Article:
She gave him a stupid look, then squinted at Sylvia for a few moments before saying, “Oh,” quite loudly. Then she embraced her as if she were her own granddaughter. Despite looking almost seventy, her strength was that of three Dominic’s.
“Sylvia, Sylvia,” she said. “Welcome, hello! Vincenzo, he loves you. Every day with him.”
“Nonna, please,” Vincenzo said, and ushered everyone inside.
Winding up the wide staircase and nailed into the walls were dozens of photos and trinkets from the past. There were Italian flower vases and porcelain dishes too high for Sylvia’s nerves. Everything smelled like a mixture of mothballs and maple syrup, each one trying hard to mask the odor of the other. She did spot a few pictures of Vincenzo’s family, but no baby pictures, strangely, none until he was about sixteen or seventeen and looking like a hooligan in street clothes too big for him.
“Sir!” Luis ran out of the parlor and took Vincenzo’s hat and jacket. “Nice to see you again. And nice to see you, miss.” He took Sylvia’s light jacket. “Good to have you to dinner.”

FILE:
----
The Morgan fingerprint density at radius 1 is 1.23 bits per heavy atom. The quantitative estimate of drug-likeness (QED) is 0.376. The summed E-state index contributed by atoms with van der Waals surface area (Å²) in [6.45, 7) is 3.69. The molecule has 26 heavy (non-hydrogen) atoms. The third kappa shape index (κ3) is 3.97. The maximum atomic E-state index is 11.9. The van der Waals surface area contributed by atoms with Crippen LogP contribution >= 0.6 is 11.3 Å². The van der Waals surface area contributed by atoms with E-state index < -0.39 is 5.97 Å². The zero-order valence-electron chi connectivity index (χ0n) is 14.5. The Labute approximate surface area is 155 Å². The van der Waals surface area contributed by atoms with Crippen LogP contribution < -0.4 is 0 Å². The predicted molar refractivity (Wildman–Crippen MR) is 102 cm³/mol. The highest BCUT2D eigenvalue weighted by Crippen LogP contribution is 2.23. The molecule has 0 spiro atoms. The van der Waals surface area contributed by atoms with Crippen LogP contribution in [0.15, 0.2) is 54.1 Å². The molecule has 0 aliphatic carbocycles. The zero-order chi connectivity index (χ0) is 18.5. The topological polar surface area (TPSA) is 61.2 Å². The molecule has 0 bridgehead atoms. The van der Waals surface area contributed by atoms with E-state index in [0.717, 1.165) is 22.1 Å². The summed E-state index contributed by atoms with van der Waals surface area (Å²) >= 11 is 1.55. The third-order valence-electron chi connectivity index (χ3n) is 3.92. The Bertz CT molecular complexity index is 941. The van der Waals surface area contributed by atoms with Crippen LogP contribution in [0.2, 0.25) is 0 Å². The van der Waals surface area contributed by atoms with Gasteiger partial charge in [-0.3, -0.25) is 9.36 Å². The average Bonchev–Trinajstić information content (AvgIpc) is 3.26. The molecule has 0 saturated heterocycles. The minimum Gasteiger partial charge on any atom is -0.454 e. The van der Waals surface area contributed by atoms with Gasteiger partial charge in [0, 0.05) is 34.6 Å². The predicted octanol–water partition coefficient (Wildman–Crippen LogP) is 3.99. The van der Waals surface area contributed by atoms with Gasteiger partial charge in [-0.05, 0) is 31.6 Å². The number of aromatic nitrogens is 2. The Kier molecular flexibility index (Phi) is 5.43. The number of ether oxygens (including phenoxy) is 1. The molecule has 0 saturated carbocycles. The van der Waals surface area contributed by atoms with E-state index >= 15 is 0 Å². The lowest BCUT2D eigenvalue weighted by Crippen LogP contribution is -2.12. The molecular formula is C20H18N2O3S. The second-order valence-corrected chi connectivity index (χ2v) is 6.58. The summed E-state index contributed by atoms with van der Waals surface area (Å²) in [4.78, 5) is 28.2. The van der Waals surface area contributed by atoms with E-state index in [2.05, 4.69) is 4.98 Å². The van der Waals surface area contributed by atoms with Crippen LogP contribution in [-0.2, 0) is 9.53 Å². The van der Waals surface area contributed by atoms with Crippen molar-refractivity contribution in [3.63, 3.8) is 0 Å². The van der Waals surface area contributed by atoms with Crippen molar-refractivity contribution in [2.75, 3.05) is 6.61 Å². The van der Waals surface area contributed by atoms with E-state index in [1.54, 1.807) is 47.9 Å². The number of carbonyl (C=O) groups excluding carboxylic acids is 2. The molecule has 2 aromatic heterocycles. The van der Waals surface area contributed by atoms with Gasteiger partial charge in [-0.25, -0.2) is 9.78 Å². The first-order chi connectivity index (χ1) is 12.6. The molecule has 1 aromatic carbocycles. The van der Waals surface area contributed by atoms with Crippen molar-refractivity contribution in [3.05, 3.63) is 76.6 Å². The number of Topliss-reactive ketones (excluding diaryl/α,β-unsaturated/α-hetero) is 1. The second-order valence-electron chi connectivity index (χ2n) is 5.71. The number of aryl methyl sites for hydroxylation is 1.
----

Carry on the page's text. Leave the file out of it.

Sylvia curtsied. She’d met this man twice in a rush of hellos and how-are-yous in the Black Kitten’s parking spots. He was a bit flighty for her liking, but she appreciated someone so in love with being alive.
Sitting in the parlor sat a young woman swaddling an infant. She must’ve been Ana, Luis’ wife. Sylvia had secretly overheard about their shotgun wedding last year through a conversation between Vincenzo and Dominic, though she didn’t pry as hard as Mitsuko begged her to. With this being their first introduction, Sylvia gave her a quiet nod in respect.
She didn’t nod back.
“I’m Luis Gallo, Ma’am, as I’m sure you remember, and this’s my wife, Ana, and our little one, Sophie. We live just around the corner.”
“It’s nice to see you all.”
Nonna said something in Italian.
“Nonna, please,” Vincenzo said, and rolled his eyes to Sylvia. “She wants to know if she should make a bed for you upstairs. She can’t take the stairs any longer, so she has to stay down here.”
“Your knees are weak, Nonna. I’m not arguing with you again.”
Sylvia smiled at how lively his grandmother seemed compared to him, but she wondered if he still wanted her to spend the night. She never had, never thought she could. She had nothing comfortable to change into.
Nonna muttered to herself and went to check on the stove when she saw Vincenzo’s hand. She asked him a question.
He hid the cuts in his pocket. “It’s not a big deal.”